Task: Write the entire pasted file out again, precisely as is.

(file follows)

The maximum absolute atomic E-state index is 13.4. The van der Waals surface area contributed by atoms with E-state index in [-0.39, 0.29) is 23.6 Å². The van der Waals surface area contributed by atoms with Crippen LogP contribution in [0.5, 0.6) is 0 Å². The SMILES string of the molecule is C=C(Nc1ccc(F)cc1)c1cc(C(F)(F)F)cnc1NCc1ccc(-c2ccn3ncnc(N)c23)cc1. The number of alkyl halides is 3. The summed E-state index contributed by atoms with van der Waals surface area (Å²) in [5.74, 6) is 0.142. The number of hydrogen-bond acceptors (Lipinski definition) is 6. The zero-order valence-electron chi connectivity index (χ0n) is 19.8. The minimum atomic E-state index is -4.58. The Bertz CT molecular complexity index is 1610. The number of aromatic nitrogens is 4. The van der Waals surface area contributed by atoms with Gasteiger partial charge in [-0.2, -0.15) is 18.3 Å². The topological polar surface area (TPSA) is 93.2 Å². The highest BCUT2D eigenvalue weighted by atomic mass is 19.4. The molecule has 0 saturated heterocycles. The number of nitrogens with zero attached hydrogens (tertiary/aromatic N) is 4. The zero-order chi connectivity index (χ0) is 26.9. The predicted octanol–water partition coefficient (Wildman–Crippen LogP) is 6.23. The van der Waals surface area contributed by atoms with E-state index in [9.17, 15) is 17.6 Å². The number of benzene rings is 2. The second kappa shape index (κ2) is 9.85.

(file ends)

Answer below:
The maximum absolute atomic E-state index is 13.4. The van der Waals surface area contributed by atoms with E-state index in [-0.39, 0.29) is 23.6 Å². The van der Waals surface area contributed by atoms with Crippen LogP contribution in [0.5, 0.6) is 0 Å². The SMILES string of the molecule is C=C(Nc1ccc(F)cc1)c1cc(C(F)(F)F)cnc1NCc1ccc(-c2ccn3ncnc(N)c23)cc1. The number of alkyl halides is 3. The summed E-state index contributed by atoms with van der Waals surface area (Å²) in [5.74, 6) is 0.142. The number of hydrogen-bond acceptors (Lipinski definition) is 6. The zero-order valence-electron chi connectivity index (χ0n) is 19.8. The minimum atomic E-state index is -4.58. The Bertz CT molecular complexity index is 1610. The number of aromatic nitrogens is 4. The van der Waals surface area contributed by atoms with Gasteiger partial charge in [-0.2, -0.15) is 18.3 Å². The topological polar surface area (TPSA) is 93.2 Å². The highest BCUT2D eigenvalue weighted by atomic mass is 19.4. The molecule has 0 saturated heterocycles. The number of nitrogens with zero attached hydrogens (tertiary/aromatic N) is 4. The zero-order chi connectivity index (χ0) is 26.9. The predicted octanol–water partition coefficient (Wildman–Crippen LogP) is 6.23. The van der Waals surface area contributed by atoms with E-state index in [9.17, 15) is 17.6 Å². The number of benzene rings is 2. The second kappa shape index (κ2) is 9.85.